Bodegas also came under fire in Green’s report for exploiting a “captive clientele” and stocking too little nutritious food and too much “beer, finger cakes and potato chips.” The report also faulted a “lack of courtesy cards and teller machines.”

Similar allegations dating back to the 1960s were long ago refuted by economist Walter Williams, who studied retail pricing in poor, particularly black, neighborhoods. Prices are indeed higher in poor areas, Williams found, but so are costs. Insurance premiums for fire, theft, and vandalism cost more. Extension of credit, an essential and common practice among New York bodega owners, adds further risks. And bodegas are not able to do the same volume of business as supermarkets. Thus, even with higher prices, stores in poor neighborhoods are considerably less profitable than their middle-class counterparts. So-called merchant greed is, in fact, merely a response to a high-cost environment.

Green’s report made much of the fact that some grocery chains aim at a more affluent customer than others. But every store targets a particular customer base: Does Saks Fifth Avenue “discriminate” by neglecting K-Mart shoppers? The report also bemoans a lack of “communication” between retailers and their customers, and suggests that the city help activists set up “forums” where consumers can air grievances about grocery stores. Yet such actions would most likely serve not to encourage merchants to open additional stores, but rather to frighten still more away.

What is most striking, however, is the way Green played up allegations of discrimination—in a press conference, a New York Times op-ed piece, and an interview with the City Journal—while ignoring the report’s most noteworthy finding: that the city government has erected daunting obstacles to building supermarkets in poor neighborhoods.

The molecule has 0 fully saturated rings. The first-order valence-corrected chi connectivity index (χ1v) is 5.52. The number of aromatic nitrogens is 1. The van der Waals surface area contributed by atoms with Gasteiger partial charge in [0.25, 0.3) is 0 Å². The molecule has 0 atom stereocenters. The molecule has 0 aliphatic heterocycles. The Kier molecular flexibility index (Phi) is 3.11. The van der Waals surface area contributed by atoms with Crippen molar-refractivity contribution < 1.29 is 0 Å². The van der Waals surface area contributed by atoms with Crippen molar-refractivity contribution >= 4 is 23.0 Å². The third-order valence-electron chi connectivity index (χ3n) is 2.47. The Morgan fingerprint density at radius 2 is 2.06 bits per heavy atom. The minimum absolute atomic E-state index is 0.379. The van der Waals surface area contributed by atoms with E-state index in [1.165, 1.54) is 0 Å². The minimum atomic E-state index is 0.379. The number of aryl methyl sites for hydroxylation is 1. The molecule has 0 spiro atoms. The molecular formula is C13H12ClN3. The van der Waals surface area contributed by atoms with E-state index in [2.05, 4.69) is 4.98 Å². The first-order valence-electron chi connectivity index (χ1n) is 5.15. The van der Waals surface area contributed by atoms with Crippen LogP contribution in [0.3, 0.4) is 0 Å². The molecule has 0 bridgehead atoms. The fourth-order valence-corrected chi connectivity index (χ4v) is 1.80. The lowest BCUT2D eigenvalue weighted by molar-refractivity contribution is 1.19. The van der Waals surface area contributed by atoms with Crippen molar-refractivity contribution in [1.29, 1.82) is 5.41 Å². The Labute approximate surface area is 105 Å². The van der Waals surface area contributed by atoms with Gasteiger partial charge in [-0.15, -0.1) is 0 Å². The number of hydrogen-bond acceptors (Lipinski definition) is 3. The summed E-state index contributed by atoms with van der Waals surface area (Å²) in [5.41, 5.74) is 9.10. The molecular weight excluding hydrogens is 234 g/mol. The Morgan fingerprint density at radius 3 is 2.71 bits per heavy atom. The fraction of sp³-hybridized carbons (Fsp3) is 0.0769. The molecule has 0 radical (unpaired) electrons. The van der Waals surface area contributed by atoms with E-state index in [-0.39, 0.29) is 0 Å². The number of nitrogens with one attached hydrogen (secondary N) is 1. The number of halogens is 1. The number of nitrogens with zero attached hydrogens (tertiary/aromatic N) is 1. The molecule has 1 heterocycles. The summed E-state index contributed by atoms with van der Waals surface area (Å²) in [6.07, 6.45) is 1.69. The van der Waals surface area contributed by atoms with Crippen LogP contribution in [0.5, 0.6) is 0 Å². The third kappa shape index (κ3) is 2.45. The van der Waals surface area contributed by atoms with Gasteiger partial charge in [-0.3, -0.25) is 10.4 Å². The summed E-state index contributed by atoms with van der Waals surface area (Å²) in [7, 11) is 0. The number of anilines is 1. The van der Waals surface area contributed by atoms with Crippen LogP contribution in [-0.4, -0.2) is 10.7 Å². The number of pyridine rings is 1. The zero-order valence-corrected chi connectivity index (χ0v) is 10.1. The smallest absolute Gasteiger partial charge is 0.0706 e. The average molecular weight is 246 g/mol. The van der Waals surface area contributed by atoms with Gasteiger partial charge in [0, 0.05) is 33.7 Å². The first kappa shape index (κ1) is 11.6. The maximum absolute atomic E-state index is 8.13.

The report cites “the extraordinary length, complexity, and expense of the city’s environmental review procedures” and its onerous zoning restrictions. It points out that the city often requires a developer to gauge the likely economic impact of a new supermarket on existing stores, a requirement the city has used to prevent competition from supermarkets. Developers must pay for these complex and highly politicized permit procedures, which can cost hundreds of thousands of dollars and take years to complete. City Planning Department officials told the agency that the land-use review process for the new Waldbaum’s store in College Point, Queens, took three years. “These delays can torpedo a store development,” the report notes.

Moreover, supermarkets must obtain a special permit from the planning commission in order to locate on land zoned for manufacturing. (This requirement also applies to variety, department, and furniture stores of at least ten thousand square feet.) The report points out that, since most of the best remaining supermarket sites are in manufacturing zones, “this requirement has seriously discouraged new supermarket development.” It says that the Pathmark that opened in 1982 in the Gowanus section of Brooklyn “was delayed many months by special permit reviews, during which a dispute developed with area residents concerned about increased traffic.” City planning officials told the agency that shopping centers now being built in Brooklyn and Queens are “circumventing the special-permit rule by using a hardware store (Pergament) and a toy store (Toys ’R’ Us), rather than a supermarket, as anchors.” Although the developers would like to include a supermarket, they told the Consumer Affairs Commission that they “don’t want to contend with the special permit review process.”